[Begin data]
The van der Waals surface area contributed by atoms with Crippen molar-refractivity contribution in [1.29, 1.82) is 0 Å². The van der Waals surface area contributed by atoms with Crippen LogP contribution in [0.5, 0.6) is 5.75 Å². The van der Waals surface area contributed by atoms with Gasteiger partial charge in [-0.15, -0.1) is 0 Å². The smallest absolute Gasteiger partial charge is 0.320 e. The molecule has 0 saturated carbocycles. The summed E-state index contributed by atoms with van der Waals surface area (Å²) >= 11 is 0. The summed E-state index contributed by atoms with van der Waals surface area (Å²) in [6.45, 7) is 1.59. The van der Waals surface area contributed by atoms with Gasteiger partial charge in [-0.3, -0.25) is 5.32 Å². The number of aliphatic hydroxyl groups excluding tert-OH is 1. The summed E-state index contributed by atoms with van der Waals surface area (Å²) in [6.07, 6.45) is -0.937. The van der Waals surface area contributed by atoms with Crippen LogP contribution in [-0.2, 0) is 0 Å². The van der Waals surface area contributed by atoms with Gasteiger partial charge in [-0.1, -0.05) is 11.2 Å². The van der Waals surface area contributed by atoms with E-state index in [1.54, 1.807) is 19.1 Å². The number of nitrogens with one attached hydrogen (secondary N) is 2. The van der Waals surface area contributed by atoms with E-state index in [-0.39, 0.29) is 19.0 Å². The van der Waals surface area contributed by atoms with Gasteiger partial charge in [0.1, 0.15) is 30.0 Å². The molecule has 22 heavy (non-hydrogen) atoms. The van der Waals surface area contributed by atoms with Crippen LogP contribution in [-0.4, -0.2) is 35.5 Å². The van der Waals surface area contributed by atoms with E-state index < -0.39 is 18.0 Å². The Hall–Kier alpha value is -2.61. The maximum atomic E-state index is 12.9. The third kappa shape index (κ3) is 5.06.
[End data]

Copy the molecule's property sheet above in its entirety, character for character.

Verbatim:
The van der Waals surface area contributed by atoms with Crippen molar-refractivity contribution in [1.29, 1.82) is 0 Å². The van der Waals surface area contributed by atoms with Crippen LogP contribution in [0.5, 0.6) is 5.75 Å². The van der Waals surface area contributed by atoms with Gasteiger partial charge in [-0.15, -0.1) is 0 Å². The smallest absolute Gasteiger partial charge is 0.320 e. The molecule has 0 saturated carbocycles. The summed E-state index contributed by atoms with van der Waals surface area (Å²) >= 11 is 0. The summed E-state index contributed by atoms with van der Waals surface area (Å²) in [6.45, 7) is 1.59. The van der Waals surface area contributed by atoms with Gasteiger partial charge in [-0.3, -0.25) is 5.32 Å². The number of aliphatic hydroxyl groups excluding tert-OH is 1. The summed E-state index contributed by atoms with van der Waals surface area (Å²) in [6.07, 6.45) is -0.937. The van der Waals surface area contributed by atoms with Crippen LogP contribution in [-0.2, 0) is 0 Å². The van der Waals surface area contributed by atoms with Gasteiger partial charge in [-0.1, -0.05) is 11.2 Å². The van der Waals surface area contributed by atoms with E-state index in [1.54, 1.807) is 19.1 Å². The number of nitrogens with one attached hydrogen (secondary N) is 2. The van der Waals surface area contributed by atoms with E-state index in [-0.39, 0.29) is 19.0 Å². The van der Waals surface area contributed by atoms with Gasteiger partial charge in [0.1, 0.15) is 30.0 Å². The molecule has 22 heavy (non-hydrogen) atoms. The van der Waals surface area contributed by atoms with Crippen LogP contribution in [-0.4, -0.2) is 35.5 Å². The van der Waals surface area contributed by atoms with E-state index < -0.39 is 18.0 Å². The Hall–Kier alpha value is -2.61. The maximum atomic E-state index is 12.9. The third kappa shape index (κ3) is 5.06.